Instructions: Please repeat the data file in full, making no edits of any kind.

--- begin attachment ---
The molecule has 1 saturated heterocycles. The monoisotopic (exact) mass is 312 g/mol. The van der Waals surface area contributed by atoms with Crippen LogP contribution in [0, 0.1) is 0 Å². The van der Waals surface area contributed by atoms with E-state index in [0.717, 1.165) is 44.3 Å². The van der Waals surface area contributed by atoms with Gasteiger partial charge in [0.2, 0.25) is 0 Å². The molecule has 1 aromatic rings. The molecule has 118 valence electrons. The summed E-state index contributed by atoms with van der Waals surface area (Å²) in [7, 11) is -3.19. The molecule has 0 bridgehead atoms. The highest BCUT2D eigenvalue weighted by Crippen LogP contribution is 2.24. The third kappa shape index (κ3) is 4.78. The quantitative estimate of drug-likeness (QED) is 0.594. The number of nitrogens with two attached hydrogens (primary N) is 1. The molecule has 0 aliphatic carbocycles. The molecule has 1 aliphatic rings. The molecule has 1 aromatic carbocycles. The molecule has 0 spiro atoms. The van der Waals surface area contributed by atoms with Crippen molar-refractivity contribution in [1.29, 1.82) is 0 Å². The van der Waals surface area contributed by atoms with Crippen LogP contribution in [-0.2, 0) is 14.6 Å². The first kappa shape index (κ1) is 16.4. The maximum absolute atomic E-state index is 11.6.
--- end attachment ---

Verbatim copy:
The molecule has 1 saturated heterocycles. The monoisotopic (exact) mass is 312 g/mol. The van der Waals surface area contributed by atoms with Crippen LogP contribution in [0, 0.1) is 0 Å². The van der Waals surface area contributed by atoms with E-state index in [0.717, 1.165) is 44.3 Å². The van der Waals surface area contributed by atoms with Gasteiger partial charge in [0.2, 0.25) is 0 Å². The molecule has 1 aromatic rings. The molecule has 118 valence electrons. The summed E-state index contributed by atoms with van der Waals surface area (Å²) in [7, 11) is -3.19. The molecule has 0 bridgehead atoms. The highest BCUT2D eigenvalue weighted by Crippen LogP contribution is 2.24. The third kappa shape index (κ3) is 4.78. The quantitative estimate of drug-likeness (QED) is 0.594. The number of nitrogens with two attached hydrogens (primary N) is 1. The molecule has 0 aliphatic carbocycles. The molecule has 1 aliphatic rings. The molecule has 1 aromatic carbocycles. The molecule has 0 spiro atoms. The van der Waals surface area contributed by atoms with Crippen molar-refractivity contribution in [1.29, 1.82) is 0 Å². The van der Waals surface area contributed by atoms with Crippen LogP contribution in [-0.2, 0) is 14.6 Å². The first kappa shape index (κ1) is 16.4. The maximum absolute atomic E-state index is 11.6.